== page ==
• contoveros says:

      Wow. Disturbing, to say the least, but I guess there may be some who believe what Fitch had foreseen for the future of some men.
      The following quote struck me with its truism: “the war would always remain the central experience of their lives . . .”


  2. I really like this post. I learned something I didn’t know, and loved how you turned negatives to inspirations without discarding the impact of the negatives.
    Happy holidays Michael!!!

    Liked by 1 person

  3. I still recall a lot of what our mention here fro Slaughter House Five (Are they mating yet?). (Dresden was truly an atrocity, perhaps more so than Hiroshima and Nagasaki.)

    Liked by 1 person

    • contoveros says:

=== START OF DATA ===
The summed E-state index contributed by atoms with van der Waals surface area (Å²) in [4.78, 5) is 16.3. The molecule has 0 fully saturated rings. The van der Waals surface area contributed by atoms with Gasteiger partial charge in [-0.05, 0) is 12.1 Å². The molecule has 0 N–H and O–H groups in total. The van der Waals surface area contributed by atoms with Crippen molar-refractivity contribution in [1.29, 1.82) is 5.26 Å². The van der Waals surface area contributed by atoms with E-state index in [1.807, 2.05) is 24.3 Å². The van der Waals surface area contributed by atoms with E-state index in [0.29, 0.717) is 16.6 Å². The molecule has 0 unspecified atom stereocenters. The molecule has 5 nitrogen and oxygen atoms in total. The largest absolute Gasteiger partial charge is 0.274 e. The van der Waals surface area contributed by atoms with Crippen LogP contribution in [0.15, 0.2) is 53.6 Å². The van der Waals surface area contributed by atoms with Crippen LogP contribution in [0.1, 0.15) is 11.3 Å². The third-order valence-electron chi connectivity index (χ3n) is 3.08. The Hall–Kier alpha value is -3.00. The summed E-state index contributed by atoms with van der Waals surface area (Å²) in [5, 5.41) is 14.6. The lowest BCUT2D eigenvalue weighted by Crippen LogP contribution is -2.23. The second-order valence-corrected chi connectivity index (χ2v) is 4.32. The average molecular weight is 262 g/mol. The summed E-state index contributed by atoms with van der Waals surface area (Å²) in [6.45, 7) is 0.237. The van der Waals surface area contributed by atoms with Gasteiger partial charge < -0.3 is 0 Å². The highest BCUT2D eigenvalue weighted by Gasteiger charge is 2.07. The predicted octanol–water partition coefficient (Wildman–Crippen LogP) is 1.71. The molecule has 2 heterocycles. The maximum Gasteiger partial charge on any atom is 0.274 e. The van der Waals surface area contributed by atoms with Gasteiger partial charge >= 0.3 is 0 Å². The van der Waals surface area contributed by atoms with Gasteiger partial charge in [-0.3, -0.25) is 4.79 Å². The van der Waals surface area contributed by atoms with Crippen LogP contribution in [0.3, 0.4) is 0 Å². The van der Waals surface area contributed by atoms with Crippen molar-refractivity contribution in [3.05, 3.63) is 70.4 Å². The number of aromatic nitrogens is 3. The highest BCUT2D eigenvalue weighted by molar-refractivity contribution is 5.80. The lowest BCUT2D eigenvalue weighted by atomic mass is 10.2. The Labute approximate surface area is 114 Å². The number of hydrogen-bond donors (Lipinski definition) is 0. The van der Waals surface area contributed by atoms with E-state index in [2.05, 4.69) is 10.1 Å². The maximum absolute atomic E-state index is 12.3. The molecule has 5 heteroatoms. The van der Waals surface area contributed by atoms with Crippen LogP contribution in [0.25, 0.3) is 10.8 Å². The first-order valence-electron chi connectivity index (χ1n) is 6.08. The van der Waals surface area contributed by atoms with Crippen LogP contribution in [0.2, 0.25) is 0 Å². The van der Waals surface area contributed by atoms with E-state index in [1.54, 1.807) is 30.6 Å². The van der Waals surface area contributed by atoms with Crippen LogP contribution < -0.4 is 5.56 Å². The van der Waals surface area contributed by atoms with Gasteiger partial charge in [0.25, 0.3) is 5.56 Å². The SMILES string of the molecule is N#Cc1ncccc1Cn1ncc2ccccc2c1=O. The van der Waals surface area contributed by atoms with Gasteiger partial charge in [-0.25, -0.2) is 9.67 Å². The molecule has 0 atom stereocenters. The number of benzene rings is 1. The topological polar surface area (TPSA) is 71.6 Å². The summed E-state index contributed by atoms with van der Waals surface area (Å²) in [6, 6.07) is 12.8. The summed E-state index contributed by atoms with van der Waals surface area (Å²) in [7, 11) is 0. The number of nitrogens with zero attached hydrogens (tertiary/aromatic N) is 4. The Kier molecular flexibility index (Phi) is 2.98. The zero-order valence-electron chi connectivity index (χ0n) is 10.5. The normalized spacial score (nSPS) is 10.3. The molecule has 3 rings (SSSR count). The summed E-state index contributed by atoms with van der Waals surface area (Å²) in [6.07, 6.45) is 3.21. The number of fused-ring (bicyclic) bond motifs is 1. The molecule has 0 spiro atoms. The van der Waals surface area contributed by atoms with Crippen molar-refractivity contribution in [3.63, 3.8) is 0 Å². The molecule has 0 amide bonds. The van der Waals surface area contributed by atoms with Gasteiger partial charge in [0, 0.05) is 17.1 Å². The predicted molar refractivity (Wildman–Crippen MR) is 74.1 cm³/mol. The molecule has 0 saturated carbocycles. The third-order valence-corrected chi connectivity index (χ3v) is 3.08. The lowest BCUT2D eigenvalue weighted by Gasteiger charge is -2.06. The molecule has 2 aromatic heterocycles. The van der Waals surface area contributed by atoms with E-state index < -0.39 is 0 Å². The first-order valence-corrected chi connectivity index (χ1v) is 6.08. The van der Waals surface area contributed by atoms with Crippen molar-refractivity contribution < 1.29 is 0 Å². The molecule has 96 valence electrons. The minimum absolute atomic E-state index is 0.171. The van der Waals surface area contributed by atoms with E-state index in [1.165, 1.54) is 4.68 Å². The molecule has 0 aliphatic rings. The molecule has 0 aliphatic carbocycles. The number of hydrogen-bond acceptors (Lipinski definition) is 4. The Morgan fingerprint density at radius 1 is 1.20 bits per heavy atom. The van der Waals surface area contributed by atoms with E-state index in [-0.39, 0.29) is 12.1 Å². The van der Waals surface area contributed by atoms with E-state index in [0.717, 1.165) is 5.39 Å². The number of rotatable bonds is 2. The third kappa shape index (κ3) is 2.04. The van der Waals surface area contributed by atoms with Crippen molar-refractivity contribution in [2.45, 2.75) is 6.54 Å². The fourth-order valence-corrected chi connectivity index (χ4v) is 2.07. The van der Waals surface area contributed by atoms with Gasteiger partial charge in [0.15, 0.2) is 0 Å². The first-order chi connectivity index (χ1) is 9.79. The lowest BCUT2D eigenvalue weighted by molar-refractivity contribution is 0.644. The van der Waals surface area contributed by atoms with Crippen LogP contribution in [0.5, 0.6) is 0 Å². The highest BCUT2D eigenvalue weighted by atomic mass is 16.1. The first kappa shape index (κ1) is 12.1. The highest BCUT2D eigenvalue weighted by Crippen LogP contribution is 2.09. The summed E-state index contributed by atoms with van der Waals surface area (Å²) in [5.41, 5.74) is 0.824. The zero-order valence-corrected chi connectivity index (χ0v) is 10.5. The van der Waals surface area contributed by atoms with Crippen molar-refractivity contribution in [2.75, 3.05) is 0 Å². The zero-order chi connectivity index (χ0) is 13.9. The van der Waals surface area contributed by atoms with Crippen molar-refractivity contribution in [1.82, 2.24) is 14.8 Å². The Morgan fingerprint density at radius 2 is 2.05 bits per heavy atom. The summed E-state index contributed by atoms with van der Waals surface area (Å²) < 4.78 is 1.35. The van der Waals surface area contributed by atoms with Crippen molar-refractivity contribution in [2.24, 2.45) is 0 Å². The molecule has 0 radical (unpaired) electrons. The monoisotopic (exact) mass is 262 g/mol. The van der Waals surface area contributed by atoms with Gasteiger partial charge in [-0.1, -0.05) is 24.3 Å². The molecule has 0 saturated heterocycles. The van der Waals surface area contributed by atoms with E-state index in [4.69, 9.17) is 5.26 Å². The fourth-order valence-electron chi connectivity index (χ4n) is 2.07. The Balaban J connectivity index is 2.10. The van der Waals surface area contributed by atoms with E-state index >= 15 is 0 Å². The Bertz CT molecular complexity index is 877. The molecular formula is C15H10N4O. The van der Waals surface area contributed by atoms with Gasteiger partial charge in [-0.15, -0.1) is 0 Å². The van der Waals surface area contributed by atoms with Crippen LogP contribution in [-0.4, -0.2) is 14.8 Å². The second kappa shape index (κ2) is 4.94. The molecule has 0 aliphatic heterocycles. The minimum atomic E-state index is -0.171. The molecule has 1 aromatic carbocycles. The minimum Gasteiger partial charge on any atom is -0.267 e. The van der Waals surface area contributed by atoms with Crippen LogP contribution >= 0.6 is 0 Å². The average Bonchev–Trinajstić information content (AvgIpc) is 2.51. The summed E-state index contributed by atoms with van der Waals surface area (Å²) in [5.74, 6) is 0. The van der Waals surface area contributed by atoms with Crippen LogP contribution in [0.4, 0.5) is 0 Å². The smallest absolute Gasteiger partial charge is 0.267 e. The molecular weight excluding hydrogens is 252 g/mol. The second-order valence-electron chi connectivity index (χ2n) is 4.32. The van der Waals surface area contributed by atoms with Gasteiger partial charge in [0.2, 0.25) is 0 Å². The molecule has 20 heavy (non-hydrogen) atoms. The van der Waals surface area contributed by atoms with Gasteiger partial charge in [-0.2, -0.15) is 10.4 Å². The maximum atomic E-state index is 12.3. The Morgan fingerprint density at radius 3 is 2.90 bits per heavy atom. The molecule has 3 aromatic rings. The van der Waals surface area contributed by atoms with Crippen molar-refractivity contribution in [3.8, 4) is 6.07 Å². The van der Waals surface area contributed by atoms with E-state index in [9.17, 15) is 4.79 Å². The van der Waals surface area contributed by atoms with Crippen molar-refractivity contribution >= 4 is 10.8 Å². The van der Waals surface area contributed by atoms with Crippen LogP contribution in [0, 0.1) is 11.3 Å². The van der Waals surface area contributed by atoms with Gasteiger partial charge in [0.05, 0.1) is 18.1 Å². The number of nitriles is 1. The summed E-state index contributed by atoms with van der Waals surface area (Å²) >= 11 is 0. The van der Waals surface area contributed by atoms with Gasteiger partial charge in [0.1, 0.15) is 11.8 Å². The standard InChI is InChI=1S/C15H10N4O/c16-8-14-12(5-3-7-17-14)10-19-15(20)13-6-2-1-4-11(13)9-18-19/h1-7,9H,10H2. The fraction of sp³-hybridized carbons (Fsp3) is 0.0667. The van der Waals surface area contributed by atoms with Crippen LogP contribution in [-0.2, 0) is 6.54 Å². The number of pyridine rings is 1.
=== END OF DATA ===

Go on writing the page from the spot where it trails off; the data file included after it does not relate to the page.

More than 150,000 people died in the binning according to Vonnegut. It was far more than what resulted from the Japanese atomic bomb blasts.
      Few people even know about it. I only learned of it through the book Slaughterhouse Five.

      Liked by 2 people

      • Churchill’s legacy 😕

        Liked by 1 person

      • cabrogal says:

        When Vonnegut wrote the book there was debate among historians as to the casualty figures and he took the upper estimate. These days the consensus is that around 25,000 died in the firebombing.

        The barbarity of the war crime wasn’t so much in the body count (as Joe Stalin probably didn’t say “One death is a tragedy. One million deaths is a statistic”) but in the rationale and execution of the bombing.

        The city was of huge historical and cultural significance but of little military value. It’s population was also swollen by about 200,000 civilian refugees of the Soviet advances in the East. Some justified it as a target as it was a rail junction, but there were plenty of more significant ones that went untouched and by then the Germans had built a lot of redundant junctions in the countryside so that strategic bombing would have little effect on the network.